Wednesday, 26 September 2018

Soul R&B Funk 1972 - 1982

"Taking a photograph of a singer onstage is the easy part. The hard part is gaining their trust", introduces photographer Bruce W. Talamon Soul R&B Funk Photographs 1972 - 1982. And he adds: "This is a book about R&B, funk, and soul music, as seen through the lens of a young African American photographer at the start of his career. From 1972 to 1982, I was documenting the rehearsals and sound checks, the recording sessions and costume fitting, the TV shows, life on tour, and, of course, the wild photo sessions and memorable performances."

"I've always thought of my photographs as documents that went beyond screaming into a microphone. My body of work has been about the whole unvarnished process, as opposed to just that portion that publicity machines and record companies want you to see. I chased that fleeting visual record for 10 glorious years."
Soul Train, Los Angeles, 1974

"Can I get an Amen?" is the conversation between Pearl Cleage and Bruce W. Talamon entitled. When asked what the biggest difference in the music business now is, he responds: "Access is gone. Publicists used to let you shoot. They didn't snatch the Jack Daniels' out of the artists hand or dare to take the spliff out of Bob Marley's mouth. Now someone's at the door saying, 'Wait until they change out of those wet clothes and wipe the sweat off.' There was a spontaneity at concerts. Someone could come in unannounced and sit in, and you could photograph the whole time. But now they say you can only shoot the first song and you've got 15 seconds. Fifteen seconds ...".

Glancing through the pages of this book you're about to make surprising discoveries. For instance, you get to see Muhammad Ali and Gil Scott-Heron at The Roxy in Los Angeles. Or Elton John at Soul Train in Los Angeles. Or, one of my favourite shots, Patti Labelle sitting on a table in the CBS Records conference room in Century City, California.
Hollywood Bowl, Hollywood, California, 1974

The photographs come in black and white and in colour and offer the opportunity to travel back in time. Many of the pics radiate a joy that I rarely sense today. Soul R&B Funk documents passion, dedication and a somewhat innocent time.

Diana Ross; Earth, Wind and Fire; Donna Summer; Barry White; Smokey Robinson; The Temptations; Stevie Wonder and and and ... "I want people to look at these pictures", says photographer Talamon, "and remember how badass James Brown. Michael Jackson, B.B. King, Natalie Cole, and Maurice White were, and what they looked like when they were being badass. And I want them to be seduced by Chaka Khan like I was. I want them to think about where they were when they first heard 'Love and Happiness'. I want people to remember it all. And Smile." So be it!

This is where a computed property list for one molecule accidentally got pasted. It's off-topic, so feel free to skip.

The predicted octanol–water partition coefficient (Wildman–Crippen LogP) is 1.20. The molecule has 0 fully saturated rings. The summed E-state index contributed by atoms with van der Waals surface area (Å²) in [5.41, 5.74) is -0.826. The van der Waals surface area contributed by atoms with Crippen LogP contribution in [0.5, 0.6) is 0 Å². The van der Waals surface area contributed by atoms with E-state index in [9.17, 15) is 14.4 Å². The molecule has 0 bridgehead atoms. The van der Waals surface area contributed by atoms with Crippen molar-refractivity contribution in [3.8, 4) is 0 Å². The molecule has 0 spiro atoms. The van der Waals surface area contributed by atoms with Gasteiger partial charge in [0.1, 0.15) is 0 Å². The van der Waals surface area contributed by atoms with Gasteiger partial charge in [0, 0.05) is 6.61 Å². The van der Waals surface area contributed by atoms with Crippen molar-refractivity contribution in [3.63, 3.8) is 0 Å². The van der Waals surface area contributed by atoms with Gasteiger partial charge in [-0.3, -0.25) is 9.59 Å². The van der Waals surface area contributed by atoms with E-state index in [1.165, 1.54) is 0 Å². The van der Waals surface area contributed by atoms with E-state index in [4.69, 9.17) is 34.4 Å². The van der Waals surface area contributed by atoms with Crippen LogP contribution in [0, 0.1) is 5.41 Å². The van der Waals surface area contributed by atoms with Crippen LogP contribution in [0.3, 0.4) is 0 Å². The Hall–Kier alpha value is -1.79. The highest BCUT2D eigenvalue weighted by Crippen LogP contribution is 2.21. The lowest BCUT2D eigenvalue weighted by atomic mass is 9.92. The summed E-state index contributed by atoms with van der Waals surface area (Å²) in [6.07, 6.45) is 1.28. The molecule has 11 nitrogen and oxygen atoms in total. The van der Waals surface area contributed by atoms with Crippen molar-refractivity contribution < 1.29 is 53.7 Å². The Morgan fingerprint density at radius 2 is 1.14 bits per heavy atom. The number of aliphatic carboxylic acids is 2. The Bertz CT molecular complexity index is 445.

Motown company basketball game, Los Angeles, 1974
Katherine, Janet, Michael, and Randy Jackson with Bill Bray.
Bray was a retired police officer when he began working as 
security chief for the J5 in the early 1970s. Her worked with
Michael during his iconic Thriller days and beyond.

This tome is a grandiose document! I'd definitely suggest to listen to the music of one of the artists when spending time with these pictures.

Bruce W. Talamon
Soul R&B Funk 
Photographs 1972 - 1982
Taschen, Cologne 2018

Wednesday, 19 September 2018

Mexico between Life and Death

Man and Long Shadow from Above, Taxco, 2009

When thinking of Mexico, Yona, who hails from Havana, comes to mind for Mexico was the land of her dreams. That was before she set foot on Mexican soil, for the Mexico on her Cuban television screen and the real Mexico were not even remotely comparable. Mexicans, as far as she was concerned, were tall, wearing moustaches, sported gel in their hair, and were gentlemen; the real Mexicans however were constantly whistling after her so that she felt she couldn't cross a street without being bothered. By the way, she loved being whistled after (she missed it in Switzerland) but in Mexico (this was in Oaxaca) it was simply too much.

What I also relate to Mexico is Malcolm Lowry's novel „Under the Volcano“ (the story of an alcoholic British consul in a small Mexican town on the Day of the Dead in the late 1930s) and quite often pictures of that movie appear in my mind when looking at Harvey Stein's photographs.

And then, there's Octavio Paz's „Labyrinth of Solitude“: „The word death is not pronounced in New York, in Paris, in London, because it burns the lips. The Mexican, in contrast, is familiar with death, jokes about it, caresses it, sleeps with it: it is one of his favourite toys and his most steadfast love. True, there is perhaps as much fear in his attitude as in that of others, but at least death is not hidden away: he looks at it face to face, with impatience, disdain or irony.“

For the full review, see here

Wednesday, 5 September 2018

Verão em Santa Cruz do Sul

Fevereiro 2018, Santa Cruz do Sul

Framing Egersund

Egersund is a small town on the coast, an hour and ten minutes by local train from Stavanger (in the South of Norway).